Oct 05 , 2021
Tags - What are flat feet?
Flat feet are exactly what it says, feet that are flat at the bottom because the arches have dropped.
Usually, there should be a gap beneath the inner part of the foot when you stand, as the arch is raised off the ground.
Read on to learn more about the causes, symptoms and treatments of flat feet.
What are Flat Feet?
When you look at an adult’s foot from the inside, there will be a noticeable upward curve in the middle known as an arch.
And it is tendons (tight bands that attach the heel to the bones of the foot) that form the arch. When the tendons do not pull together as they should, this can result in no arches and thus flat feet.
You can easily test yourself to find out if you have flat feet or fallen arches.
To do this, first get your feet wet. Then, stand on a flat surface to create a footprint and step away. If you see a full imprint, chances are you have flat feet.
Flat feet are extremely common in young children and babies - this is referred to as flexible flat feet.
Essentially, when a child stands their feet look flat, but when they stand on their toes a slight arch appears, then as a child gets older, their arches develop.
What Causes Flat Feet?
Flat feet can be just the way your feet are made. It can be inherited the same way we inherit other physical characteristics from our parents.
However, some conditions that cause flat feet are:
- Damaged or torn tendons - in particular the posterior tibial tendon
- Gradual stretch of the posterior tibial tendon - common in women over 40 from wearing high heels for prolonged periods of time
- Damage to the bones in the feet or ankles
- Conditions that affect the joints like arthritis
- Flat feet can develop with age
There are a few medical causes of flat feet too which include:
- Obesity: additional weight places extra strain in the tendons, making the arches more likely to collapse
- High Blood Pressure: this can affect the blood supply to the muscles in the foot
- Diabetes: this affects the nerves in the foot and can lead to weaker tendons
- Pregnancy: added weight and hormones can soften supportive ligaments in the foot
Finally, a condition called tarsal coalition can cause flat feet as it causes the bones of the foot to fuse together. However, this is usually diagnosed during childhood.
Symptoms of Flat Feet
Usually, people with flat feet will not experience any pain or discomfort.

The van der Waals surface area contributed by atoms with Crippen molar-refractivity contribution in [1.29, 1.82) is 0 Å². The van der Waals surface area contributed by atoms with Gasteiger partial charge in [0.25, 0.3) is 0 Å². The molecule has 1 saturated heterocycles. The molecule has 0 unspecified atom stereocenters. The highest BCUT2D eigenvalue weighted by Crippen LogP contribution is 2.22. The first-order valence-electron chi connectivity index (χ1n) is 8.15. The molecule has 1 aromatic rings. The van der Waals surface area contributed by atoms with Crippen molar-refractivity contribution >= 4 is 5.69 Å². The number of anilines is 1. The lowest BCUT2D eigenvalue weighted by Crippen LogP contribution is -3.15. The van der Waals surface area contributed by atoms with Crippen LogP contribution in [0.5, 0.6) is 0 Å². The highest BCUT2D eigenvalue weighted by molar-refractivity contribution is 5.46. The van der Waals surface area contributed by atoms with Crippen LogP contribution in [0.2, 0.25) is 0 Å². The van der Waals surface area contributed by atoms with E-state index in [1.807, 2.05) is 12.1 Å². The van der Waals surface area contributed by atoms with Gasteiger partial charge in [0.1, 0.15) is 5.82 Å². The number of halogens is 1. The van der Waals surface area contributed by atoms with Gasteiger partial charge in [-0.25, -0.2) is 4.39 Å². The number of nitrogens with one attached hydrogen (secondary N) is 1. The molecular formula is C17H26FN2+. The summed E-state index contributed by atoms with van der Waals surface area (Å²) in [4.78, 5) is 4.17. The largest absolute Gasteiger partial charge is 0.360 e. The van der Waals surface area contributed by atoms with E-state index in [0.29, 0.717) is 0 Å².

But depending on the type, some common symptoms include:
- Leg cramps
- Muscle pain and fatigue
- Pain in the arch, ankle or heels
- Pain when walking or a change in how you walk (gait)
- Uneven body weight distribution
Treatments for Flat Feet
Treatment for flat feet will depend on how severe the problem is and what caused it.
Unless there is significant pain or other difficulties, then treatment would not be recommended and there is not much reason to be concerned.
However, if you do experience discomfort you may be advised to rest and ice the foot to relieve pain and reduce swelling.
On the other hand, high impact sports that involve jumping, such as basketball, should be avoided but exercises like toe curls and heel raises can help.
Lastly, make sure you wear the correct footwear that fits properly and is appropriate to your activity (don’t wear flip flops on a hike!), and try to choose those with low heels and wide toe boxes.
It’s worth noting here, if you experience difficulty walking, problems with your balance or severe pain, ensure you contact your doctor as you may need surgery.
The Bottom Line
Overall, flat feet should not cause any disruptions in your everyday life.
However, overtime it can alter the way you walk which could result in further abnorbilites.
Even though flat feet cannot be prevented, you can stop it from worsening and causing additional pain by taking necessary precautions, like wearing appropriate shoes that offer adequate foot support.
For more information, please get in touch today.
In the meantime check our full range of comfortable shoes.
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